France’s legislative elections on Sunday saw French President Emmanuel Macron lose his overall majority, while a resurgent and unified left came through as the main opposition. Meanwhile, the far-right remained stronger than ever despite an electoral system that is usually unfavourable to it.
Macron’s camp won 245 seats in the French parliament, below what is needed for an absolute majority of 289 seats. Macron’s group was followed by the Nupes coalition of socialist and far-left votes with 137 seats, while the far-right Rassemblement National made a historic breakthrough winning 89 seats.
Voting levels reached record lows, with 53.77% of the electorate abstaining, according to the French Ministry of the Interior. But poor as the turnout was in 2022, it was not as low as in 2017 when 57% of the French electorate declined to vote.
The Ensemble coalition consists of 170 MPs from Renaissance ( previously La Republique en Marche), 46 from MoDem, 26 Horizons politicians, with three from the Radical Party.
In the Nupes camp now sits 72 MPs elected under the Nupes- La France Insoumise alliance, with 26 from Nupes – Parti Socialiste, 23 from Nupes- EELV and 12 under Nupes-PCF.
Takeaways from the election
The election results can be seen as a defeat for Macron’s party who for the past five years has held a clear majority in the French parliament. Macron will face a renewed and revitalised opposition to be able to deliver on his agenda, especially on major controversial legislation such as pension reforms.
It looks likely that the Ensemble! group will have to go into coalition with other parties. His most likely coalition partner would appear to be Les Républicains, who took a major hit going from 101 seats to 61. But with Macron’s group forced to seek coalitions, French policy could shift to the right in Macron’s next five-year term, if Les Républicains become kingmakers.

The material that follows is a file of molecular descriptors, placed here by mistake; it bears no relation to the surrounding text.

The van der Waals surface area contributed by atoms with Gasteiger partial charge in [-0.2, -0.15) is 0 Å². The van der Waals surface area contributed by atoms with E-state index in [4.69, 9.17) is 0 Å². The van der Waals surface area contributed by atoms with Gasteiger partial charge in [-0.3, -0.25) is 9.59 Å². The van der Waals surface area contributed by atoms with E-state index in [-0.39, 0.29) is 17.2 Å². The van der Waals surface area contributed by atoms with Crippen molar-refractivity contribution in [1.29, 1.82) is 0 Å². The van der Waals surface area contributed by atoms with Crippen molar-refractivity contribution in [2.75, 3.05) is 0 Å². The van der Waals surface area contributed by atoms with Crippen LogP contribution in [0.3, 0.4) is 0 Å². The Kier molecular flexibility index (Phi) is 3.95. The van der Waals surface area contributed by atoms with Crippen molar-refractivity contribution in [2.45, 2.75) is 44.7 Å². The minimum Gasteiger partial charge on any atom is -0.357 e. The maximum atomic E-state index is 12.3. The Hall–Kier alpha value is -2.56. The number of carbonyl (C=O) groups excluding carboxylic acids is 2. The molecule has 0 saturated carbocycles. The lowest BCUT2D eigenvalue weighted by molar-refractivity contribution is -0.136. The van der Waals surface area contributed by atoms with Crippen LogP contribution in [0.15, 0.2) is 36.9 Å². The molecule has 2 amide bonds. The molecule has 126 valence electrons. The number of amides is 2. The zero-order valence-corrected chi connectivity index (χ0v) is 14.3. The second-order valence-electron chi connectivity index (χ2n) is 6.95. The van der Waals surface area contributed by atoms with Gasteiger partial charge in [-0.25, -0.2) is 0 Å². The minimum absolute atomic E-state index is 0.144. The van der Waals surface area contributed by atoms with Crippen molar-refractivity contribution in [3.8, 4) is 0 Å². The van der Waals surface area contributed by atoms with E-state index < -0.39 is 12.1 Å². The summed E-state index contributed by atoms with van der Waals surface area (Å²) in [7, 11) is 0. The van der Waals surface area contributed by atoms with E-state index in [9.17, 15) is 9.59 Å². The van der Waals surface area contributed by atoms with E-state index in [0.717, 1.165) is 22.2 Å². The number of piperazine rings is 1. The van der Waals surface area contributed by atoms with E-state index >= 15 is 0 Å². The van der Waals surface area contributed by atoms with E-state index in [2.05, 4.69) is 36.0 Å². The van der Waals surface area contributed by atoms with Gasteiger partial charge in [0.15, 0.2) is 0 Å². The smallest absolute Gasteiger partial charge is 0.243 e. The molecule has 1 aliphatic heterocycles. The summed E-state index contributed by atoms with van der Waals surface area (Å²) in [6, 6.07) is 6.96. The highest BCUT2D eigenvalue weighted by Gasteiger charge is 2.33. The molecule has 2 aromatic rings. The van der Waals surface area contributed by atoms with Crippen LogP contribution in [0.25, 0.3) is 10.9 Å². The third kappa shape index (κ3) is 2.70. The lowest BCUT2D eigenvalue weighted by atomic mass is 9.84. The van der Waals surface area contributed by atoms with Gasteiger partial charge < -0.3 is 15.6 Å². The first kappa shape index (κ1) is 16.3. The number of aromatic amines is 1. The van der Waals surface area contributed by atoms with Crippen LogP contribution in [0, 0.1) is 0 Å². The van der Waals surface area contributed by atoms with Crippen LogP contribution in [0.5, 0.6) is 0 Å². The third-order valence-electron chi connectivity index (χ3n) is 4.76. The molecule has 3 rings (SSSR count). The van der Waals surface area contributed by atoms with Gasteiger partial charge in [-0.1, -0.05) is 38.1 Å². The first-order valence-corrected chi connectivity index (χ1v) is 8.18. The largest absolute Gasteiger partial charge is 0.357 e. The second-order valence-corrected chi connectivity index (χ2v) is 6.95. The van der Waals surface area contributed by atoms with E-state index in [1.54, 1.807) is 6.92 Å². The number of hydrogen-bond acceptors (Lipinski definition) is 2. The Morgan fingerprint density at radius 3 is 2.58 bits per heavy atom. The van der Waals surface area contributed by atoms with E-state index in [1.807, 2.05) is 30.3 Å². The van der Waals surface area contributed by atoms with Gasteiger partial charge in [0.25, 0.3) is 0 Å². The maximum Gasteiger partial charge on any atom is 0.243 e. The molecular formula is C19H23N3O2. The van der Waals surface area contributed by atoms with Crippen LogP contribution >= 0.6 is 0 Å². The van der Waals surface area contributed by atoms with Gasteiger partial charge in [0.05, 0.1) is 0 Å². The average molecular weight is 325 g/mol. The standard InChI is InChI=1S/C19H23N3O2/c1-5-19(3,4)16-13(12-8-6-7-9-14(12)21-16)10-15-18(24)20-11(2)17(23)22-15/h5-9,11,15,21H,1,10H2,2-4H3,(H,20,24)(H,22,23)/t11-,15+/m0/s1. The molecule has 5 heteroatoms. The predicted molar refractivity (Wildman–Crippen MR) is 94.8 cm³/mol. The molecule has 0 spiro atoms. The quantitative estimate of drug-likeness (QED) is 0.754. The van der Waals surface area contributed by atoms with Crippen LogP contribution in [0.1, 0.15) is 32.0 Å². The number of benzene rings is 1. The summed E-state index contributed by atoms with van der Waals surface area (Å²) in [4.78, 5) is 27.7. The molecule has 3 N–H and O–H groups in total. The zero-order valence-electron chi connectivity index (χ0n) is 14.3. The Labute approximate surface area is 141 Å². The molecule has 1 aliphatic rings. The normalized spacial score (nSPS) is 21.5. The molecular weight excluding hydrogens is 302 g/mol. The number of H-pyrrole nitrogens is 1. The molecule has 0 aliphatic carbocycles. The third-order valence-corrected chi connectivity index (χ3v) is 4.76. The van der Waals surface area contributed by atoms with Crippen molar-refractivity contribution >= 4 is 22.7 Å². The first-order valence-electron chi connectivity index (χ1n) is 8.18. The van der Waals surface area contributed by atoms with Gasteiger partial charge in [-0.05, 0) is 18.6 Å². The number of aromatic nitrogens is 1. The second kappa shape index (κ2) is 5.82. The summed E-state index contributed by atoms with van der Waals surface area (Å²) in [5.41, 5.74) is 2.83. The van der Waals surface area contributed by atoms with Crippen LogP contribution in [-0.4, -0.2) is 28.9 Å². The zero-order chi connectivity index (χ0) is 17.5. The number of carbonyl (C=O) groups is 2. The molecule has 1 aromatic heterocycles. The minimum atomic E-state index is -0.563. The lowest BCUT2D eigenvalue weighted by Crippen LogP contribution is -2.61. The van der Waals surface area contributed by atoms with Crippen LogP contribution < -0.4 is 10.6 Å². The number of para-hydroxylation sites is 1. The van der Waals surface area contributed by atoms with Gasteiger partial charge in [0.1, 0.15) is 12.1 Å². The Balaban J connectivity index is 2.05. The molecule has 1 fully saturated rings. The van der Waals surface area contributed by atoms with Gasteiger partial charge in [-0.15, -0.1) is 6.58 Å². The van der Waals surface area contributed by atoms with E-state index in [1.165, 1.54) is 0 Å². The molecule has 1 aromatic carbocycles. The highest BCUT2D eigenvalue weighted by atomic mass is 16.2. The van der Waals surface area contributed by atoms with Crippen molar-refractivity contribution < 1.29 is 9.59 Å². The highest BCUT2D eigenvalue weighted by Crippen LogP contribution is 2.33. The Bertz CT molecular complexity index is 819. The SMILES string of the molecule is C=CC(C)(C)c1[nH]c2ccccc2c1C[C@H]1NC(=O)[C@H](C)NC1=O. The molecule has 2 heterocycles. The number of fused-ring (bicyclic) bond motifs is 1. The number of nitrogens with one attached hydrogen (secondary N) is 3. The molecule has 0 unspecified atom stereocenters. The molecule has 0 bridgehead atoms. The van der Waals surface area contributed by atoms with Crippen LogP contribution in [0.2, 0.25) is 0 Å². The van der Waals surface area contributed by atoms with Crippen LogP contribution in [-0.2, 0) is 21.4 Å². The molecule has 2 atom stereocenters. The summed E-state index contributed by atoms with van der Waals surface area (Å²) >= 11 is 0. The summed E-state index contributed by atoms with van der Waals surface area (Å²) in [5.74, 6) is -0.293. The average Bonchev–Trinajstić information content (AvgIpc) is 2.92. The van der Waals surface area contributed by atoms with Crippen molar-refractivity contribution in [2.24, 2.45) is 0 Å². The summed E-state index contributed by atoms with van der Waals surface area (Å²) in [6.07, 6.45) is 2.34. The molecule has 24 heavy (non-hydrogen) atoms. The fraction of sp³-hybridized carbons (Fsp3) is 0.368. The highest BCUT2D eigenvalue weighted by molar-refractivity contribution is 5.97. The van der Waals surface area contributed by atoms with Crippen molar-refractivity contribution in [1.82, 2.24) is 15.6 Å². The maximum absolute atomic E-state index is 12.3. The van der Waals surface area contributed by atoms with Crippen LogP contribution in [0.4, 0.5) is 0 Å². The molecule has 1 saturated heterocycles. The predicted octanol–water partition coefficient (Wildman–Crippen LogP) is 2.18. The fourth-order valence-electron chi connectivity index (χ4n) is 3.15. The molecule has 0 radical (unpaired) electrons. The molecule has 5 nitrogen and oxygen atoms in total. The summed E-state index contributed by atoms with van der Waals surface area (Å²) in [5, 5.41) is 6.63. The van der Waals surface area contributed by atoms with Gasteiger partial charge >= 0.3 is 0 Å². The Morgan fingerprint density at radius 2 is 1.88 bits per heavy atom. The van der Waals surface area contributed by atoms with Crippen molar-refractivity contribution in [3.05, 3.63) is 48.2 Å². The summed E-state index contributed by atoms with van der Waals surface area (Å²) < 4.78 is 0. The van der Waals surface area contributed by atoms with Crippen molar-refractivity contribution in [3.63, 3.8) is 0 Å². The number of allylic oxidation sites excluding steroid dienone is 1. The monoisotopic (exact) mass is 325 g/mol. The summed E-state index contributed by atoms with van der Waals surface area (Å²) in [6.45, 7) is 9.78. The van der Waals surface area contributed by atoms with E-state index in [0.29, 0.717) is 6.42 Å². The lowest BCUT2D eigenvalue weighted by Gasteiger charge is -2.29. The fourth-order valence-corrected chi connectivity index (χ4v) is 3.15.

The pan-left coalition of Nupes, led by Jean-Luc Mélenchon, came in second with 137 seats. The results fell short of what pollsters had predicted, with Ipsos/Sopra Steria having projected 150 seats for Nupes.
However, the result still places the progressive coalition as the main opposition force that President Macron will have to contend with in order to push through his reform agenda.
Mélenchon described the results as a “total defeat” for Macron’s party.
Meanwhile, the far-right surged beyond expectations as Marine Le Pen’s Rassemblement National won 89 seats, ten times more than the party’s eight current seats.
The results far exceeded pollsters’ predictions, especially given how the French elections are set up in way the usually deter far-right movements from winning much ground in the French parliament.
Le Pen praised the election results as “historic” and promised that her party would oppose the President’s agenda. She also announced announced that she will leave the presidency of the party to focus on leading the group within the National Assembly.